What is love?

A moving prose poem about love by the ever-erudite Scottish author Alexander McCall Smith, from Bertie’s Guide to Life and Mothers (Polygon, 2013). His paragraphs are not usually this long!

And it did not matter who or what it was that we loved. Auden said that when he was a boy he loved a pumping engine and thought it every bit as beautiful as the ‘you’ whom he later addressed. We loved people because they were beautiful or witty or smiled in a way that made us smile; we loved them because they spoke or walked in a certain way or because they had a dimple in exactly the right place; we loved them because they loved us or, sadly, because they did not love us; we loved them because they had a way of looking at things, or because there was a certain light in their eyes that reminded us of the sunlight you saw caught in a rock pool on a Hebridean Island; or because they wore a kilt or black jeans or a Shetland sweater or could recite Burns or play the guitar or knew how to make bread or were kind to us and tolerated us and our ways and our stubborn refusal to stop loving them. There were so many reasons for loving somebody else; so many; and it made no sense to sit and think about whether it was a good idea or not because love was like a bolt of lightning that came from a great cumulonimbus cloud that was far too great for us to blow it away; and it struck and we just had to accept it and get on with the business of trying to exist while all the time there was this great wave of longing within us like a swell in the sea, one of those great rolling waves that comes in off the Atlantic and hits Ardnamurchan and cannot be fought against, because fighting love like that is hopeless and you should just go under and let it wash over you and hope that when you come out from under the wave you will still be breathing and that you have not drowned, as people could – they could drown in love, just drown.

Although I don’t bother with the retail aspect of Valentine’s Day, it is nice sometimes to reflect on love, this strangest – and strongest – of emotions and today is as good a day as any.

unfinished sampler
the small hearts
not yet crossed

Holli Rainwater, from Another Trip Around the Sun anthology

Newly in love –
so many things I
refrain from mentioning

Phillip Rowland, from Stepping Stones anthology

harvest dance –
the way I still fit
your arms

Sandra Simpson
from Building a time machine (NZ Poetry Society anthology, 2012)

a shooting star –
in love, not knowing
where it will lead

Madoka Mayuzumi, from Haiku Love anthology

Prolonged heat

Gosh, but it’s hot. A run of daily temperatures over 30°C has come on top of a run of temperatures in the late 20s, and there’s been no rain to speak of for weeks – and none forecast either! The countryside that was so green in December is now a crispy brown. In a terrible twist the coronavirus means our meat isn’t being shipped to China (no one to unload it, let alone buy it) so freezing works are refusing to take animals, right as the drought bites and at a time when farmers traditionally relieve the feed burden on their properties by lowering stock numbers. Hard times ahead.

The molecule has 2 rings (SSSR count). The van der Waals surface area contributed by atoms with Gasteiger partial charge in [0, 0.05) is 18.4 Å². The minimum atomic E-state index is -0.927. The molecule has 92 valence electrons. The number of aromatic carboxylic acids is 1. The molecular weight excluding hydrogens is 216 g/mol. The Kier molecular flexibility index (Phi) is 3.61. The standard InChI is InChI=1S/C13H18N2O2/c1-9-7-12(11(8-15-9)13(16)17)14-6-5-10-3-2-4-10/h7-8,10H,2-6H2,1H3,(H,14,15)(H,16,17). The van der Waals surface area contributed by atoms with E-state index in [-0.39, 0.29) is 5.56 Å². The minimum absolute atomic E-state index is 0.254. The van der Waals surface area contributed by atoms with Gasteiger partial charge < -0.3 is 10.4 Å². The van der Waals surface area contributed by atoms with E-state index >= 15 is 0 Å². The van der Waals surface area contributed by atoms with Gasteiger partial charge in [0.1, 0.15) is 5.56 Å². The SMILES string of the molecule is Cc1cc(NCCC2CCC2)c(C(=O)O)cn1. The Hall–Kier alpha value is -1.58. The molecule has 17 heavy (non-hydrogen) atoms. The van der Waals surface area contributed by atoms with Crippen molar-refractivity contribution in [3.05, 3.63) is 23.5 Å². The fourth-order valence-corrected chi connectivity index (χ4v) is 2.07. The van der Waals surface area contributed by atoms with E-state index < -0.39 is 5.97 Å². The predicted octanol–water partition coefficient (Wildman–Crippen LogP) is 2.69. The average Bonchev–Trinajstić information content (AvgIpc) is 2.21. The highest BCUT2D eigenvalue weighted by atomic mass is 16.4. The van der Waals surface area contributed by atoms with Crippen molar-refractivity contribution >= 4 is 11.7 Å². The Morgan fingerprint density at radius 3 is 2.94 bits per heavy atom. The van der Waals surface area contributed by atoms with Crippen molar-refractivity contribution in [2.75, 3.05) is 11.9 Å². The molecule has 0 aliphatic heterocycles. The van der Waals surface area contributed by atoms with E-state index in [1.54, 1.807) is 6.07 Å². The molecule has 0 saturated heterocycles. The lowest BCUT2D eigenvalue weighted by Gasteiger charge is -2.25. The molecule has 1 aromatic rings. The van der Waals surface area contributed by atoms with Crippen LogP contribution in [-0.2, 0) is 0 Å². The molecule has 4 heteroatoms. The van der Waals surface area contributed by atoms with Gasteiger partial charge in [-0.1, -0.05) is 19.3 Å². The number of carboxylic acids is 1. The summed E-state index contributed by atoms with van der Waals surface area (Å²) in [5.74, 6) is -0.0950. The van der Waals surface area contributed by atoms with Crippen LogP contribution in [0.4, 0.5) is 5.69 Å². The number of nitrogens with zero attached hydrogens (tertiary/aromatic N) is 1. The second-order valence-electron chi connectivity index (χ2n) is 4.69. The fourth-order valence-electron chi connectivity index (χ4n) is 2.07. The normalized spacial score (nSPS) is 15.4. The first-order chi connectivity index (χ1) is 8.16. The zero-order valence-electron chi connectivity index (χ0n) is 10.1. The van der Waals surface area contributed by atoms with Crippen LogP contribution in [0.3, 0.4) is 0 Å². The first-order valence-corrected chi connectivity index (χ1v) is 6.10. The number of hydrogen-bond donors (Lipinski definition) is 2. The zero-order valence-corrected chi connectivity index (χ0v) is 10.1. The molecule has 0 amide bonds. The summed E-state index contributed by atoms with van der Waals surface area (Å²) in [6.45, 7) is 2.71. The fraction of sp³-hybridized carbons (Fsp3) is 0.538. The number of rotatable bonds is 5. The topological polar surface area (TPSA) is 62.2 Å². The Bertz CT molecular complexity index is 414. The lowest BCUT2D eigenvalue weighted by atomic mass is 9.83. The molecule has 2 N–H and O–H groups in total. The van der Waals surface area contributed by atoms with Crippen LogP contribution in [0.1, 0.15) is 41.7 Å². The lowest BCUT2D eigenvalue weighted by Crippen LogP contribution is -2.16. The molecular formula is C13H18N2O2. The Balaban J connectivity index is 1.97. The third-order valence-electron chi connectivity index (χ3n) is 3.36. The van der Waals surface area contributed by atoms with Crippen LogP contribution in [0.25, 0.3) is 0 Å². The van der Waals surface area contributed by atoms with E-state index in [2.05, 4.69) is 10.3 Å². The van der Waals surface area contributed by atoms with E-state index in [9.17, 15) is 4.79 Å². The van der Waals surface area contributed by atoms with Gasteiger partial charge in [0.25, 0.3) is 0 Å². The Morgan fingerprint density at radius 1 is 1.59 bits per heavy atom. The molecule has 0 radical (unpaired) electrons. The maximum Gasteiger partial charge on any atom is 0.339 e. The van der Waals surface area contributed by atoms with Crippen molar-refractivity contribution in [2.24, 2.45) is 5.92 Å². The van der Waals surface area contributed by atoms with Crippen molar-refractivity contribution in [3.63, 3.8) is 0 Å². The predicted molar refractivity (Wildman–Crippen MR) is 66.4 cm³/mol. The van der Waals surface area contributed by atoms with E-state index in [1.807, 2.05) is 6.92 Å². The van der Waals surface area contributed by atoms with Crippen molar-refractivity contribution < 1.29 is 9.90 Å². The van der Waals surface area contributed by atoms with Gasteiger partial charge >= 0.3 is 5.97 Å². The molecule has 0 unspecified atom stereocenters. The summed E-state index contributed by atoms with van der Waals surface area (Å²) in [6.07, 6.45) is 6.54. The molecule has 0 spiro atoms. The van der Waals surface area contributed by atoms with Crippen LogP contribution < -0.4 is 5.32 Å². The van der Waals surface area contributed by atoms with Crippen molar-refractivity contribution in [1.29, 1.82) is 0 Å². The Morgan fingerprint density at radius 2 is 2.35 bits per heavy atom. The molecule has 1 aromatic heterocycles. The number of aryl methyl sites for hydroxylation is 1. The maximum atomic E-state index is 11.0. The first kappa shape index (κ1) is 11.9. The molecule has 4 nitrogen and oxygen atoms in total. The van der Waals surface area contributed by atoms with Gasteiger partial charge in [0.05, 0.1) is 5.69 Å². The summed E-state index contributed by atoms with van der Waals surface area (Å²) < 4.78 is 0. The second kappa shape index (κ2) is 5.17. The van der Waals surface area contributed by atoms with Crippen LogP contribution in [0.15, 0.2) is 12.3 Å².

Yes, it’s summer in New Zealand and we should expect some hot weather but our summers aren’t usually so unbearable … except that last year was as well. And there are still fools denying climate change is a thing. As someone said recently, they tend to be older men who have ended up at a website full of dubious ‘facts’ and shonky ‘research’ and are now convinced humans have nothing to do with world’s weather becoming more extreme and refuse to ‘do their bit’, all the while being utterly unreachable by anyone with a bit of sense. Bah!

Now that’s off my chest, let’s read some haiku.

Another Trip Around the Sun: 365 days of haiku for children young and old, edited by Jessica Malone Latham (Brooks Books US) features a poem for every day of the year (orientated for the northern seasons so I’m transposing them).

January/July 6

smell of the heat –
I snip a little dill
for the cucumbers

Ellen Compton (US)

February/August 3

summer walk
the length of
a fudgesicle

Jacqui Pearce (Canada)

February/August 19

summer garden
taking inventory
one bite at a time

Jeff Hoagland (US)

March /September 1

bursting out
from every hedge –
naked ladies

Sandra Simpson (NZ)

Naked ladies, by the way, are Amaryllis Belladonna, a bulb that flowers without leaves.

A copy of Windfall 8 landed in my letterbox today. This small annual publication is edited by Beverley George and features the work of Australian poets. Subscriptions for outside Australia are $A25 for two issues (ie, two years), payment in Australian currency to Peter Macrow, 6/16 Osborne St, Sandy Bay, TAS 7005, Australia.

Sadly, Australia has been having its own battles with a changing climate this summer.

invisible
in a charcoal landscape
this black snake

Helen Taylor

drought
the scratchings of a cockatoo
on the guttering

Kieran O’Connor

shooting star
a minute’s silence
for the earth

Hazel Hall

I’ll finish with a small selection from the Summer chapter of number eight wire, the fourth New Zealand haiku anthology (only a few copies left, be in quick).

bobbing up the riverbank
the dust of a rabbit
skipping stones

Marion Moxham

blowfly!
being your friend
isn’t easy

Dick Whyte

Pohutukawa tree stamp image courtesy NZ Post

end of summer
scarlet stamens in the folds
of my tent

Elaine Riddell